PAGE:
What is a Contested Divorce?

August 24, 2018 / 8:00 pm

When Jim and Alice met during their first year in college they never would have thought the words “contested divorce” were anywhere in their future.

They began dating at the end of sophomore year, got engaged after graduation and got married a year later. And things were bliss in the early days, and really good for the next few years.

Then came some years that weren’t so good. They fought. They didn’t communicate. They grew apart. Things fell apart. And when it came time to get divorced, things got unpleasant.

What’s the difference between an uncontested divorce and a contested divorce?

Whenever we’ve discussed divorce here before, we’ve always talked about it as something that’s difficult. But some divorces are more difficult than others.

Uncontested divorce

In an uncontested divorce, both parties essentially agree on all the issues tied to their separation. As you might expect, these divorces are often easier than the contested variety, with less negotiating and legal drama involved, and therefore less stress and lower legal fees.

But this means both spouses must be on civil terms with each other and willing to work together to an outcome on which they can agree, and willing to make compromises.

You might not think you and your spouse will be able to sit down and hammer out various financial and/or custody without fighting things out in court.

The requirements that need to be met for an uncontested divorce vary from state to state. In Pennsylvania, you need to show that:

  1. The marriage is irreparably broken
  2. Both spouses agree to the divorce
  3. Both spouses sign an affidavit that consents to the divorce

Once the court receives these affidavits – 90 days after the initial divorce papers are filed — it will grant the divorce without needing to hold a formal hearing.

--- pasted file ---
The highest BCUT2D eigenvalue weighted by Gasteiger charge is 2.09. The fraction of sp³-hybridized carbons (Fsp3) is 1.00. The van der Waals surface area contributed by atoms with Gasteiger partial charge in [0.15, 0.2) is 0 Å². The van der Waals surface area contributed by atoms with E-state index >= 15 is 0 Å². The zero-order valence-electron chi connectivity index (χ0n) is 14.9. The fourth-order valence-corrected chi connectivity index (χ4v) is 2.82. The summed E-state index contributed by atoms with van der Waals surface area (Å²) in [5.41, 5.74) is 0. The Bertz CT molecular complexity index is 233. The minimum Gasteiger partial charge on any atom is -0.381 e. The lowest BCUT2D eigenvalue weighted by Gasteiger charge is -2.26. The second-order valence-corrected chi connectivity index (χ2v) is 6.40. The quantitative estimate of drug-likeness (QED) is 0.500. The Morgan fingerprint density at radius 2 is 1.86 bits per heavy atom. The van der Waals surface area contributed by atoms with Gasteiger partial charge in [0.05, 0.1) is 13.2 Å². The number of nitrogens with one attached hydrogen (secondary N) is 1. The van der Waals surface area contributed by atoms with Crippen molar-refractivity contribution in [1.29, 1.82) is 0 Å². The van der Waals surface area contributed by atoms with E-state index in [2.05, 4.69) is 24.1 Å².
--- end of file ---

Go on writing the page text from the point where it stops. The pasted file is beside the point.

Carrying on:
Contested divorce

In a contested divorce, one or both spouses disagree about one or more factors in the divorce. These divorces take longer to finalize, cause added stress, and cost more money.

There are many more steps involved. First, one of the spouses files for the divorce and waits for the other to respond. Attorneys need to be hired to begin the discovery process – in other words, collecting information from witnesses.

There will be numerous pre-trial hearings and motions, settlement conferences between the attorneys, and – if a settlement can’t be reached – a court trial.

This trial is like any other trial: Both sides put forth witnesses, cross-examine the opposing side’s witnesses, and argue their case to the judge.

When the trial concludes, the judge will issue their ruling and finalize the divorce, but that doesn’t mean the case is over, as a spouse who opposes the judge’s decision can always appeal.

No matter which route you take as you approach the end of your marriage, you will need an experienced attorney by your side.

During a divorce – whether it’s a contested divorce or uncontested – it’s normal to feel angry, confused or scared. Let the divorce attorneys at Penglase & Benson serve as a calming presence.

We’ve spent decades helping people like you get fair treatment during their divorce proceedings. Contact us today to schedule a consultation.